This kind of success analysis approach not only helps mature and foster your customer success team, but it also aligns other departments to “customer success”. The entire company can benefit in understanding why a client has renewed multiple times; there must be a compelling reason for them to stay. It’s every company’s goal for clients to find so much value in the product or services it offers, that we strive to become as sticky as possible.
What are two to three qualities of a great CSM? And why?
- Patience – CSMs have to be patient on many different levels, especially in terms of working with clients and dealing with various issues. Whether it’s during an onboarding, working through billing changes, user or champion turnover, or shifting KPIs…the ability to be okay and comfortable with change is a must.
- Passion – I believe we are most successful when we’re passionate about the industry or space we’re in. To that regard, as a Director I’ve always looked for hires who are deeply interested in the subject matter they’d be working on as a CSM. One must be able to gain the expertise needed in order to successfully manage a book of business. Spend time learning about your respective industry and strive to stay up-to-date with its changes and current developments.
- Persistence – as a CSM, you’re going to have clients that go dark which can be incredibly frustrating. If you can find new ways to be informative and provide customers with valued engagement touchpoints, you’ll be better off in your work. This approach definitely requires more work than passively reaching out to your customers. But if we’re able to provide value at every touch point we have, we’ll be well on our way to “customer success”.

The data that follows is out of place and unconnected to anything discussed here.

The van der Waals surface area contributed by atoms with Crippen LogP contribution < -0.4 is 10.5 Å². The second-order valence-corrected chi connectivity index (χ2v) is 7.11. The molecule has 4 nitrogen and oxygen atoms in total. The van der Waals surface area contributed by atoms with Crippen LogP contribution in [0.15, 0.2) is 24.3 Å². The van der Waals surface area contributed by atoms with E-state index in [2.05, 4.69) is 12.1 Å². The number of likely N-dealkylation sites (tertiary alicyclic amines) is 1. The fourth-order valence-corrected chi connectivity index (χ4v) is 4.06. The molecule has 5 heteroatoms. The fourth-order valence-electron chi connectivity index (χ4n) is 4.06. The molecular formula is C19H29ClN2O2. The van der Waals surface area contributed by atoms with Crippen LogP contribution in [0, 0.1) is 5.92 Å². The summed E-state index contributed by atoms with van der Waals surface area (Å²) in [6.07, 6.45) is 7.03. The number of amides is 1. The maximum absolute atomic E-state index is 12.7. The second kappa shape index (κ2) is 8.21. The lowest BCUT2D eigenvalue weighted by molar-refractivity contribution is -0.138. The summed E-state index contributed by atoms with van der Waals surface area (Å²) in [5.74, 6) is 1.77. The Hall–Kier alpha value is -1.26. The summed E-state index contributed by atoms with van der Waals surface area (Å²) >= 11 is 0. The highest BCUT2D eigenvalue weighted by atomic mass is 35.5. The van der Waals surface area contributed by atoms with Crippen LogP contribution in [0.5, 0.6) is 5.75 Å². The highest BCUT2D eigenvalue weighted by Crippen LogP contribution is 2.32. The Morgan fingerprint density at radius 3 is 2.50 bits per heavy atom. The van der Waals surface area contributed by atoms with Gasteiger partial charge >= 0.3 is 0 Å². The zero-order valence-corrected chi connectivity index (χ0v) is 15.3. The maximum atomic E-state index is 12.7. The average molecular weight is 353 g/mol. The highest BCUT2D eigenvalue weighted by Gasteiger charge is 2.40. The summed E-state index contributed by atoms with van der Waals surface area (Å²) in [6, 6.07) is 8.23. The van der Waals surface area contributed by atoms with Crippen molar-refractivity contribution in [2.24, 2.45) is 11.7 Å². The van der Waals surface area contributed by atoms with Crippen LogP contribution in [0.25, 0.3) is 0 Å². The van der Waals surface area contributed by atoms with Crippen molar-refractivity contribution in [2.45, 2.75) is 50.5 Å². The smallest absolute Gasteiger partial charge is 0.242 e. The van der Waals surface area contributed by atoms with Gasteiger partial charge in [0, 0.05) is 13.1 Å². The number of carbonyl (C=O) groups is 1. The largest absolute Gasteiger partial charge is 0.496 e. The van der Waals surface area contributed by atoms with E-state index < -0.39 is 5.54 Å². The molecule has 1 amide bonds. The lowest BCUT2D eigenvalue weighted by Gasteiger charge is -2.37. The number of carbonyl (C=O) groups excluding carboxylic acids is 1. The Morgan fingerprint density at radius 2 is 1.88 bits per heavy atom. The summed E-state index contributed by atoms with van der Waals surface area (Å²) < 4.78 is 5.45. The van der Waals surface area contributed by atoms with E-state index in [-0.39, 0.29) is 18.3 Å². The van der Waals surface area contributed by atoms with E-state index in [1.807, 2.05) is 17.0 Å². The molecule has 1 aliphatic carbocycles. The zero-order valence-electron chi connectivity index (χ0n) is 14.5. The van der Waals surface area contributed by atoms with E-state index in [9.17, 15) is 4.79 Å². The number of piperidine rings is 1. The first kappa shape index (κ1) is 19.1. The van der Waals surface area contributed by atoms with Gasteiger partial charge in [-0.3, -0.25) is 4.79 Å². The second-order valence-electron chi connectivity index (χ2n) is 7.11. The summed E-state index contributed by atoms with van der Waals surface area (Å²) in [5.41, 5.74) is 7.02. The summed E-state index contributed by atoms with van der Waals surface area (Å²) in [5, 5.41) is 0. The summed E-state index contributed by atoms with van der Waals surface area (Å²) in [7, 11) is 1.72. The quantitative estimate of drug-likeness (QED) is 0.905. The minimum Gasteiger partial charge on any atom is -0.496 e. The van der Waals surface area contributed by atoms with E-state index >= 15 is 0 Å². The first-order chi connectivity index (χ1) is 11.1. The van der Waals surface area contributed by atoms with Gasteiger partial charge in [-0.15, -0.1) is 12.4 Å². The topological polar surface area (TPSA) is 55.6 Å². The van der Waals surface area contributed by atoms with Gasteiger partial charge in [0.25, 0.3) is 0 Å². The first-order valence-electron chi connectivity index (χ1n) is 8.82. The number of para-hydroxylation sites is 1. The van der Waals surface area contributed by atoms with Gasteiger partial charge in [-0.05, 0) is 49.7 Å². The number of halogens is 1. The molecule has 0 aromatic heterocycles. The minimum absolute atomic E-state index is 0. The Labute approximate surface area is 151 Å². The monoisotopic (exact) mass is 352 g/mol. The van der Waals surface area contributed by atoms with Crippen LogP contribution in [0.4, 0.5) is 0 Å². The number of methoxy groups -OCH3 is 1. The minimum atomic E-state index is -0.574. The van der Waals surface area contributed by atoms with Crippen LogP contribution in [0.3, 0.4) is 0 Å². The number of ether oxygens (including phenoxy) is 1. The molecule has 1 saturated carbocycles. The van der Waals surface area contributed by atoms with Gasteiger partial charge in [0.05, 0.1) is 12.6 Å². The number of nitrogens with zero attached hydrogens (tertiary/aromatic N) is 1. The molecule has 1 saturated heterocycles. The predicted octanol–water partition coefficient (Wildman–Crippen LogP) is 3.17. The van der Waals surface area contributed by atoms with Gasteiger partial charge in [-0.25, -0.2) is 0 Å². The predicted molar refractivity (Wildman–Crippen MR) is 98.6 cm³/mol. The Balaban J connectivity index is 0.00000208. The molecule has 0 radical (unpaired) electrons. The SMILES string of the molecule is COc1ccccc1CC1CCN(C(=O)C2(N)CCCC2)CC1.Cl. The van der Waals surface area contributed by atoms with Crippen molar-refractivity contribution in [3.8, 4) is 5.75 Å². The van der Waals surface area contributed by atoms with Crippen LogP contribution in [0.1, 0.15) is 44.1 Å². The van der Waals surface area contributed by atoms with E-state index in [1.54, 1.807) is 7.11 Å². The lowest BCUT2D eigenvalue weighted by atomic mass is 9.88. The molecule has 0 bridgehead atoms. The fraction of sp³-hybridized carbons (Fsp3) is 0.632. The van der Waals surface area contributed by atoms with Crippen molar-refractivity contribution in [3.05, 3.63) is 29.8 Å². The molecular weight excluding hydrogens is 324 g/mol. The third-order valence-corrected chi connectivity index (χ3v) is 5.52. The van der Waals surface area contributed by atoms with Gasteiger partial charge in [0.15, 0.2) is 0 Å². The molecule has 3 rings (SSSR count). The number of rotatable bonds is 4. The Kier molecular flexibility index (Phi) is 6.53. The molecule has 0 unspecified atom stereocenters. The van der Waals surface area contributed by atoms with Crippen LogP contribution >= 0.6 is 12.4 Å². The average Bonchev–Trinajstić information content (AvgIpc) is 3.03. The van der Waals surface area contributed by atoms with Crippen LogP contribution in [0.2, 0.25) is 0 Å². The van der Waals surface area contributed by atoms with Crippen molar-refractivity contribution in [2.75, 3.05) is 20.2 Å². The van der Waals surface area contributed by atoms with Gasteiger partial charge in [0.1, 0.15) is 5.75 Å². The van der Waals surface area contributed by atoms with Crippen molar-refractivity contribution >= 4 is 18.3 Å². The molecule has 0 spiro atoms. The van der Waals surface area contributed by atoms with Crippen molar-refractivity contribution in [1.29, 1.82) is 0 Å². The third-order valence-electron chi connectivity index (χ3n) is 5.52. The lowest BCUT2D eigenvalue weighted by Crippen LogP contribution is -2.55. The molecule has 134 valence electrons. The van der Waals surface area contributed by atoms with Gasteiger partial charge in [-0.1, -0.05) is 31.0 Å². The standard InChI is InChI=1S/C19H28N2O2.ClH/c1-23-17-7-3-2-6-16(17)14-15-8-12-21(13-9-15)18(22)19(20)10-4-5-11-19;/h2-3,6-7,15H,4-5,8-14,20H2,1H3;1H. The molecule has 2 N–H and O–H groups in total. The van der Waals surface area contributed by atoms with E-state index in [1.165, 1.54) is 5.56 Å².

And for a fourth quality:
- Perspective – consider yourself as a strategic extension of customers’ own team and put yourself in their shoes to achieve objectives with their perspective in mind.
Was there a time you messed up and felt like you’d failed within your role or career? How did you bounce back?
As a team lead, I’ve struggled a little bit with fully understanding the appropriate DNA of our team and what works best for business. Going back to what I mentioned previously about focusing skills on industry or vertical you’re in, while critical, is only part of the appropriate DNA. Your CSMs will be able to do webinars and trainings, as well as write playbooks; these skills can help your team build out great content for your marketing team.